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Woman Transforms 110-Year-Old Tree Stump In Her Yard Into A Tiny Magical Free Library

In this age of technology, it’s more likely for someone to read books on their Kindle or another electronic device and go to a café to kick back and relax than for them to go to support their local library.

It’s this change in trend that has led to the Little Free Library, a non-profit organization, to get more than a little creative in its efforts.

The group specializes in breathing fresh life into libraries all around the world – and we say it definitely succeeded here!

Sharalee Armitage Howard / Facebook

One such library, now dubbed the Little Tree Library, was born in the front yard of Sharalee Armitage Howard.

She herself is a librarian (and a former bookbinder!), so she knows just how crucial it is for a reading environment to be comfortable and cozy.

Sharalee Armitage Howard / Facebook

So when a cottonwood tree aged a shocking 110 years old needed to be removed from her yard due to rotting that led to it being dangerous, she made a bold and beautiful decision: to turn that tree into a mini-library with her skills as an artist.

She began her project in December, and her vision turned into an incredible reality.

Taylor Viydo / Facebook

How did she do it?

Well, she added a nice little roof to it to begin with that looked rustic and charming.

Then, she got to work carving out the wood inside so it would be hollow.

She then put in some lighting, a little stairway, and a door, and, finally, she installed shelves that she lined with amazing books that anyone could borrow free of charge!

Taylor Viydo / Facebook

As you can imagine, this tree can’t actually let anyone go inside to read it, but it’s a magical and whimsical sight to behold.

There are countless different kinds of books available to be borrowed, for all ages. No library card is needed, either, and the sentiment is truly beautiful!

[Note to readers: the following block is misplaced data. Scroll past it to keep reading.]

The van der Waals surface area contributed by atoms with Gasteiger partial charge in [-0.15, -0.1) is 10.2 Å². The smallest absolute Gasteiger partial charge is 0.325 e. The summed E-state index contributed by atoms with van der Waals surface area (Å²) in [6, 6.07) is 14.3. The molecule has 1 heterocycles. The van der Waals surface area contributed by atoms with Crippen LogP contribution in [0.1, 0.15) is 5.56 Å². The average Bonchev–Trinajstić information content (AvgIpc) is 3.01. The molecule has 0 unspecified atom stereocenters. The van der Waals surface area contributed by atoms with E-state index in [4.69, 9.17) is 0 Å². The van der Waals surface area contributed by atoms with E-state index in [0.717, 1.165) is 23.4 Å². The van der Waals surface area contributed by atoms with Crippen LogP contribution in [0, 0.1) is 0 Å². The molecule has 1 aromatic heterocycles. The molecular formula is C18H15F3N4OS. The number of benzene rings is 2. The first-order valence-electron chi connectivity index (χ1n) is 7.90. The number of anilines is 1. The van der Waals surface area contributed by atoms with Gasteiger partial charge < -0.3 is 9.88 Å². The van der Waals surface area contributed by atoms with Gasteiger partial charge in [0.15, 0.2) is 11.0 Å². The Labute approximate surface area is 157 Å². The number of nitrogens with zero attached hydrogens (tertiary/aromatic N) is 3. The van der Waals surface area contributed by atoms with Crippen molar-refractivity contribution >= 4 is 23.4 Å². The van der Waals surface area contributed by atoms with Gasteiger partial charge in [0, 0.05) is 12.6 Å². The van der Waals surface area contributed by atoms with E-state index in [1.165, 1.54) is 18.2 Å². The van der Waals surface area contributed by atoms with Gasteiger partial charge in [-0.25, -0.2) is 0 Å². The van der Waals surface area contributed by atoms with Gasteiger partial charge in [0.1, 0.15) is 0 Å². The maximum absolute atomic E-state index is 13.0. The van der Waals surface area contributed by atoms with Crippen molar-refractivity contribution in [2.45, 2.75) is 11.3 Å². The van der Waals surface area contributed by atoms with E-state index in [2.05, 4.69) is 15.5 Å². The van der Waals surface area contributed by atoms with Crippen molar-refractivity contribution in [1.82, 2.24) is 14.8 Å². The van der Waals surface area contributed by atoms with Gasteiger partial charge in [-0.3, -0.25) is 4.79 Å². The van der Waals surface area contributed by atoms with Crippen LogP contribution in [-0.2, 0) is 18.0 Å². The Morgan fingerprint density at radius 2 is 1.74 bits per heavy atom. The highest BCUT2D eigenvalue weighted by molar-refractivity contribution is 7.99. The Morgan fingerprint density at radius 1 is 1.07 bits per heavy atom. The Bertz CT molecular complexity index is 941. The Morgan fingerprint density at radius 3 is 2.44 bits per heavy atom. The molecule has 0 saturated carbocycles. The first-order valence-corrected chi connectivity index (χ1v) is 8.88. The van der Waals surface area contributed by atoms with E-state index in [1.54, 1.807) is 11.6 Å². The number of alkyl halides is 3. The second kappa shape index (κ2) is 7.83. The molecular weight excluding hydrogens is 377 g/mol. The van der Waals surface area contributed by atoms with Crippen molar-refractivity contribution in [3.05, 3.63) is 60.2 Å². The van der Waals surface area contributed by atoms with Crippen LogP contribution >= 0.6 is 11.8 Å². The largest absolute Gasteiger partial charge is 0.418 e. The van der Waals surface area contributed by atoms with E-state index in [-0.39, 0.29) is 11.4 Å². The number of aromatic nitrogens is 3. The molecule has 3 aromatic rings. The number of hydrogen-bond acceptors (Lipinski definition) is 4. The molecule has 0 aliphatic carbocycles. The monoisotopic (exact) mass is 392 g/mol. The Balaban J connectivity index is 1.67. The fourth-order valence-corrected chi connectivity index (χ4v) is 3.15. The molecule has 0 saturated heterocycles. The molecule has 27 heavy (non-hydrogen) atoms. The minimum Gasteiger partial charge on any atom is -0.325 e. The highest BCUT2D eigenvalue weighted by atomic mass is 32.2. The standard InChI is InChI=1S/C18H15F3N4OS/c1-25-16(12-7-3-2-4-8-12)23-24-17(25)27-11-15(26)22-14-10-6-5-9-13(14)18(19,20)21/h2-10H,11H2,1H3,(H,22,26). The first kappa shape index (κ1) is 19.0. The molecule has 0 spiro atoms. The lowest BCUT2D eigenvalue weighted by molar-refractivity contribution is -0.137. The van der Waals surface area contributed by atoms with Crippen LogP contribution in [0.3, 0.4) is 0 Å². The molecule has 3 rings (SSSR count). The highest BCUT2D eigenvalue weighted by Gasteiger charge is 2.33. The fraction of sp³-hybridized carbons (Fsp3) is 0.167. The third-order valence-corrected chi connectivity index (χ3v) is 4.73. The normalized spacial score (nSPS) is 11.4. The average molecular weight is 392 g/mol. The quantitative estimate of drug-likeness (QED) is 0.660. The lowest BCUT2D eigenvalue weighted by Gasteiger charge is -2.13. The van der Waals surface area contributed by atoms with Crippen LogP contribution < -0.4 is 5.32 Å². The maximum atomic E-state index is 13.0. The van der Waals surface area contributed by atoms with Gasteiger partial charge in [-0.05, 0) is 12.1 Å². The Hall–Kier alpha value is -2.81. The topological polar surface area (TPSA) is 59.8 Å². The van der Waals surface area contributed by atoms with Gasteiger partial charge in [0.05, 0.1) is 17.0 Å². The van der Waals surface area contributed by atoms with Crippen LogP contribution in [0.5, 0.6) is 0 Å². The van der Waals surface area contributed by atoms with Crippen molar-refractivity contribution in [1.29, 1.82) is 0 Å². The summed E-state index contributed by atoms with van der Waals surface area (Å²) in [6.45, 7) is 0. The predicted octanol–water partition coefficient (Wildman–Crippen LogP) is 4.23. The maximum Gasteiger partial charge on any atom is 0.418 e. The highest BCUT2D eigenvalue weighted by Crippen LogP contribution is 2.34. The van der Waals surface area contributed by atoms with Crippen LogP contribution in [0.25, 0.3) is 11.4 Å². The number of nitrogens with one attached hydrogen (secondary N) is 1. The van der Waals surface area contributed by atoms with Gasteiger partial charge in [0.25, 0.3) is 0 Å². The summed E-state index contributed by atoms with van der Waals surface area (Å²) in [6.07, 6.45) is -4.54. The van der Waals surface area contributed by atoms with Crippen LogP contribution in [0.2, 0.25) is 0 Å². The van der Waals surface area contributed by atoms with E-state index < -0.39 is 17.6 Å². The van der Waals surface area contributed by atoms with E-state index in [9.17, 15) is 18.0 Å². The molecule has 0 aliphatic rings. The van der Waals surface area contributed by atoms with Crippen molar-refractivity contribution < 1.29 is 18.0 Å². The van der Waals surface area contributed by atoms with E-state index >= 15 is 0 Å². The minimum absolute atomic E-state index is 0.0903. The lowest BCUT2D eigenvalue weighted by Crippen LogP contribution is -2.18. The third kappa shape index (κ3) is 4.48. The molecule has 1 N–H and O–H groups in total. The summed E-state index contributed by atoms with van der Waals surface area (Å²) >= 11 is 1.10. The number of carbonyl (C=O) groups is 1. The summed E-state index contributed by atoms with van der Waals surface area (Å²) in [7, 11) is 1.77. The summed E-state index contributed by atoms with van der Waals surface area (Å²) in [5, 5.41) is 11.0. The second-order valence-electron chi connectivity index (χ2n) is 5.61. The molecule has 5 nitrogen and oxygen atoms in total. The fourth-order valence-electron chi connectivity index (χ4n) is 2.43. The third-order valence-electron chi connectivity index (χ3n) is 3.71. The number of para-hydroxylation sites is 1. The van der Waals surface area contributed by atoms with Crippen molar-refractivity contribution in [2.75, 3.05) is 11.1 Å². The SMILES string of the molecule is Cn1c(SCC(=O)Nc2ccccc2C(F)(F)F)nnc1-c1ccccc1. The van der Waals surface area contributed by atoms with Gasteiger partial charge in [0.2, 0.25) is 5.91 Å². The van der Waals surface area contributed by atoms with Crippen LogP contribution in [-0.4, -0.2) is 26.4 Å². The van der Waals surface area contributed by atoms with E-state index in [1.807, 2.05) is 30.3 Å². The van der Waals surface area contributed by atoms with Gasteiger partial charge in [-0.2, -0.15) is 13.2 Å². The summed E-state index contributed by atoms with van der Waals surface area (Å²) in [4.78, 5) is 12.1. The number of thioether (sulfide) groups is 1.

Sharalee Armitage Howard / Facebook

Since then, Little Free Library has become a phenomenal project.

It has inspired people internationally to build their own libraries of a similar variety.

Thus far, more than 75,000 libraries have been built and set up in a whopping 88 countries!

Sharalee Armitage Howard / Facebook

They work as book exchanges – people can donate their own books and take out books to read, and there’s no pressure to return the books you take; you can just swap them with another book you own to replace it!

Taylor Viydo / Facebook

This library works, as you may imagine, through an honor system where people contribute together to put in books of good quality.

While they’re not big enough to go in and read, they’re a great way for people to easily access books they’ve never read and learn from each one they pick up.

Taylor Viydo / Facebook

These small projects are truly a blessing in the world of modern technology, where libraries don’t receive enough funds to stay open a lot of the time.

That’s what makes these small projects so significant in their impact.

If you’d like to visit a Little Free Library, you can click here to find one near you. There might just be one in your own little neighborhood!